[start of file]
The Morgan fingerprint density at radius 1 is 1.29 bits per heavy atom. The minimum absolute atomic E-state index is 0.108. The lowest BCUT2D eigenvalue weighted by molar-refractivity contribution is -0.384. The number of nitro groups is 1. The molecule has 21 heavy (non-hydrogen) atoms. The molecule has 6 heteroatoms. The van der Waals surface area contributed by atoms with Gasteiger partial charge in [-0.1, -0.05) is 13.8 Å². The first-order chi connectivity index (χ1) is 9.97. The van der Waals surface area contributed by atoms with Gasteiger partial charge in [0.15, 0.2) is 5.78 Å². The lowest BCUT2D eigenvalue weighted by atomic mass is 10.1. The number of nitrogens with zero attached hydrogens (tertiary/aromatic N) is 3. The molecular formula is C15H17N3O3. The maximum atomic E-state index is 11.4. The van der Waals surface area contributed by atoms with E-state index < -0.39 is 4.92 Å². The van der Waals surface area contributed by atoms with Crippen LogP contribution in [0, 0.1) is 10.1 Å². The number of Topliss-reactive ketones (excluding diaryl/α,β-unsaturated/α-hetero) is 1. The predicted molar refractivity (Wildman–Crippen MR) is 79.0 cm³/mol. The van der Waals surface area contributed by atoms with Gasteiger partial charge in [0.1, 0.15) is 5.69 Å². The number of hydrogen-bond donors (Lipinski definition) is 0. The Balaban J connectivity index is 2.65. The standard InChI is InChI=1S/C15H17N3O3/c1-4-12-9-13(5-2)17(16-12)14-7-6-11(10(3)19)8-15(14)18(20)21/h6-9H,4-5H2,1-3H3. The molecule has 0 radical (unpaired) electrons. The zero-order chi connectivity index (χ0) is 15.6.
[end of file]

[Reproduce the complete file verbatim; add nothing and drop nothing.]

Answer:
The Morgan fingerprint density at radius 1 is 1.29 bits per heavy atom. The minimum absolute atomic E-state index is 0.108. The lowest BCUT2D eigenvalue weighted by molar-refractivity contribution is -0.384. The number of nitro groups is 1. The molecule has 21 heavy (non-hydrogen) atoms. The molecule has 6 heteroatoms. The van der Waals surface area contributed by atoms with Gasteiger partial charge in [-0.1, -0.05) is 13.8 Å². The first-order chi connectivity index (χ1) is 9.97. The van der Waals surface area contributed by atoms with Gasteiger partial charge in [0.15, 0.2) is 5.78 Å². The lowest BCUT2D eigenvalue weighted by atomic mass is 10.1. The number of nitrogens with zero attached hydrogens (tertiary/aromatic N) is 3. The molecular formula is C15H17N3O3. The maximum atomic E-state index is 11.4. The van der Waals surface area contributed by atoms with E-state index < -0.39 is 4.92 Å². The van der Waals surface area contributed by atoms with Crippen LogP contribution in [0, 0.1) is 10.1 Å². The number of Topliss-reactive ketones (excluding diaryl/α,β-unsaturated/α-hetero) is 1. The predicted molar refractivity (Wildman–Crippen MR) is 79.0 cm³/mol. The van der Waals surface area contributed by atoms with Gasteiger partial charge in [0.1, 0.15) is 5.69 Å². The number of hydrogen-bond donors (Lipinski definition) is 0. The Balaban J connectivity index is 2.65. The standard InChI is InChI=1S/C15H17N3O3/c1-4-12-9-13(5-2)17(16-12)14-7-6-11(10(3)19)8-15(14)18(20)21/h6-9H,4-5H2,1-3H3. The molecule has 0 radical (unpaired) electrons. The zero-order chi connectivity index (χ0) is 15.6.